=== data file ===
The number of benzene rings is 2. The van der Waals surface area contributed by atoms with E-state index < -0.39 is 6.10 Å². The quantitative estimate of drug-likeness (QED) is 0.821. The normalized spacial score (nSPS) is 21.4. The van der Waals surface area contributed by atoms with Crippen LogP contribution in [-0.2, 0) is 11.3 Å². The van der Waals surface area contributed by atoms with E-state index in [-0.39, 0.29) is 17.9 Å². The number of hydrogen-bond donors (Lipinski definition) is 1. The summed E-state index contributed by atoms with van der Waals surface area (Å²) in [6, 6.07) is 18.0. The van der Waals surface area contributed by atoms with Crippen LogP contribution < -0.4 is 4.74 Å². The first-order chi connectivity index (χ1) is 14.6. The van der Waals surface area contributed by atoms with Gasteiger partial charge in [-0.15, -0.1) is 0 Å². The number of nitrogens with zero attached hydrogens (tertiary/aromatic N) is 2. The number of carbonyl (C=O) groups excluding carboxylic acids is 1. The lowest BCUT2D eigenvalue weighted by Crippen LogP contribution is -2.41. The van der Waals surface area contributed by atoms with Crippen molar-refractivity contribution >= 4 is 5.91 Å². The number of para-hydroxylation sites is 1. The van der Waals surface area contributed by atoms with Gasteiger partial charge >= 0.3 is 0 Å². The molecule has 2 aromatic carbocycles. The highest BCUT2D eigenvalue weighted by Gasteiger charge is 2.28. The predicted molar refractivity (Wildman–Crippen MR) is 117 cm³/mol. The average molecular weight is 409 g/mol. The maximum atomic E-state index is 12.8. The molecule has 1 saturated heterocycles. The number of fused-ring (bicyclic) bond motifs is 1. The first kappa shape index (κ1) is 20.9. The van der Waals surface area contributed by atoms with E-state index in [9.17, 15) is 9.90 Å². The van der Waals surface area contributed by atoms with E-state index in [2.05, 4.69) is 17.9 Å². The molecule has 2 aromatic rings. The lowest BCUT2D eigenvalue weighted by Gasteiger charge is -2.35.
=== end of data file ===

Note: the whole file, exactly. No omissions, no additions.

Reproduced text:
The number of benzene rings is 2. The van der Waals surface area contributed by atoms with E-state index < -0.39 is 6.10 Å². The quantitative estimate of drug-likeness (QED) is 0.821. The normalized spacial score (nSPS) is 21.4. The van der Waals surface area contributed by atoms with Crippen LogP contribution in [-0.2, 0) is 11.3 Å². The van der Waals surface area contributed by atoms with E-state index in [-0.39, 0.29) is 17.9 Å². The number of hydrogen-bond donors (Lipinski definition) is 1. The summed E-state index contributed by atoms with van der Waals surface area (Å²) in [6, 6.07) is 18.0. The van der Waals surface area contributed by atoms with Crippen LogP contribution < -0.4 is 4.74 Å². The first-order chi connectivity index (χ1) is 14.6. The van der Waals surface area contributed by atoms with Gasteiger partial charge in [-0.15, -0.1) is 0 Å². The number of nitrogens with zero attached hydrogens (tertiary/aromatic N) is 2. The number of carbonyl (C=O) groups excluding carboxylic acids is 1. The lowest BCUT2D eigenvalue weighted by Crippen LogP contribution is -2.41. The van der Waals surface area contributed by atoms with Crippen molar-refractivity contribution >= 4 is 5.91 Å². The number of para-hydroxylation sites is 1. The van der Waals surface area contributed by atoms with Gasteiger partial charge >= 0.3 is 0 Å². The molecule has 2 aromatic carbocycles. The highest BCUT2D eigenvalue weighted by Gasteiger charge is 2.28. The predicted molar refractivity (Wildman–Crippen MR) is 117 cm³/mol. The average molecular weight is 409 g/mol. The maximum atomic E-state index is 12.8. The molecule has 1 saturated heterocycles. The number of fused-ring (bicyclic) bond motifs is 1. The first kappa shape index (κ1) is 20.9. The van der Waals surface area contributed by atoms with E-state index in [9.17, 15) is 9.90 Å². The van der Waals surface area contributed by atoms with E-state index in [2.05, 4.69) is 17.9 Å². The molecule has 2 aromatic rings. The lowest BCUT2D eigenvalue weighted by Gasteiger charge is -2.35.